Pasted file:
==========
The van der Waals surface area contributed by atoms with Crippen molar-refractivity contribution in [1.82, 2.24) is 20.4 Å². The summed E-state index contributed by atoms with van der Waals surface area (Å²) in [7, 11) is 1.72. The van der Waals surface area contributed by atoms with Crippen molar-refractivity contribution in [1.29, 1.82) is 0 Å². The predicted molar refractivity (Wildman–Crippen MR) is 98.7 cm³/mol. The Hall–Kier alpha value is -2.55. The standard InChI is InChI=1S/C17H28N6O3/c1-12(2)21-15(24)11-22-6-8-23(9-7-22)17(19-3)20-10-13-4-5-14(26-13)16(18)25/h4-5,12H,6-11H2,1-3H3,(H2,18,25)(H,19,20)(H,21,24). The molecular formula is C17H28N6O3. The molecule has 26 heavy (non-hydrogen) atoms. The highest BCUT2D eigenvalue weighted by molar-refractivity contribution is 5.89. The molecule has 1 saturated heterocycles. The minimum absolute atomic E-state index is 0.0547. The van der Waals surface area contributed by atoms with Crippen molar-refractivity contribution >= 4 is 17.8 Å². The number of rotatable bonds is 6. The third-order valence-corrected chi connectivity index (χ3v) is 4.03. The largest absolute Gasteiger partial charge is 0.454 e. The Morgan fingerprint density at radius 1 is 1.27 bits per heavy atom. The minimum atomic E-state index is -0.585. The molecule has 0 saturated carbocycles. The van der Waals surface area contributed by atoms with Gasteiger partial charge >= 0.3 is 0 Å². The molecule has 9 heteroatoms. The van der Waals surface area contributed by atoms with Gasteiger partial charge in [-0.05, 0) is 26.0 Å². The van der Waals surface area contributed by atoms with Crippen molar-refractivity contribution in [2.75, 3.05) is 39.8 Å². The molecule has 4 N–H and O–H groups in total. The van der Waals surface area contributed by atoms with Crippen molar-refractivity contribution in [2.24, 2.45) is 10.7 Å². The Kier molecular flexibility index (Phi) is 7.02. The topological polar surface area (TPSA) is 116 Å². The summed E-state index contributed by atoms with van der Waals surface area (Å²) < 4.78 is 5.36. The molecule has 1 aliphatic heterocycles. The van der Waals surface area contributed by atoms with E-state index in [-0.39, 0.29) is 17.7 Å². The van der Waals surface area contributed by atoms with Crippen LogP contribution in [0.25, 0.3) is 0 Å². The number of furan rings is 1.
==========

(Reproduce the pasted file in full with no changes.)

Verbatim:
The van der Waals surface area contributed by atoms with Crippen molar-refractivity contribution in [1.82, 2.24) is 20.4 Å². The summed E-state index contributed by atoms with van der Waals surface area (Å²) in [7, 11) is 1.72. The van der Waals surface area contributed by atoms with Crippen molar-refractivity contribution in [1.29, 1.82) is 0 Å². The predicted molar refractivity (Wildman–Crippen MR) is 98.7 cm³/mol. The Hall–Kier alpha value is -2.55. The standard InChI is InChI=1S/C17H28N6O3/c1-12(2)21-15(24)11-22-6-8-23(9-7-22)17(19-3)20-10-13-4-5-14(26-13)16(18)25/h4-5,12H,6-11H2,1-3H3,(H2,18,25)(H,19,20)(H,21,24). The molecular formula is C17H28N6O3. The molecule has 26 heavy (non-hydrogen) atoms. The highest BCUT2D eigenvalue weighted by molar-refractivity contribution is 5.89. The molecule has 1 saturated heterocycles. The minimum absolute atomic E-state index is 0.0547. The van der Waals surface area contributed by atoms with Crippen molar-refractivity contribution >= 4 is 17.8 Å². The number of rotatable bonds is 6. The third-order valence-corrected chi connectivity index (χ3v) is 4.03. The largest absolute Gasteiger partial charge is 0.454 e. The Morgan fingerprint density at radius 1 is 1.27 bits per heavy atom. The minimum atomic E-state index is -0.585. The molecule has 0 saturated carbocycles. The van der Waals surface area contributed by atoms with Gasteiger partial charge >= 0.3 is 0 Å². The molecule has 9 heteroatoms. The van der Waals surface area contributed by atoms with Gasteiger partial charge in [-0.05, 0) is 26.0 Å². The van der Waals surface area contributed by atoms with Crippen molar-refractivity contribution in [2.75, 3.05) is 39.8 Å². The molecule has 4 N–H and O–H groups in total. The van der Waals surface area contributed by atoms with Crippen molar-refractivity contribution in [2.24, 2.45) is 10.7 Å². The Kier molecular flexibility index (Phi) is 7.02. The topological polar surface area (TPSA) is 116 Å². The summed E-state index contributed by atoms with van der Waals surface area (Å²) < 4.78 is 5.36. The molecule has 1 aliphatic heterocycles. The van der Waals surface area contributed by atoms with E-state index in [-0.39, 0.29) is 17.7 Å². The van der Waals surface area contributed by atoms with Crippen LogP contribution in [0.25, 0.3) is 0 Å². The number of furan rings is 1.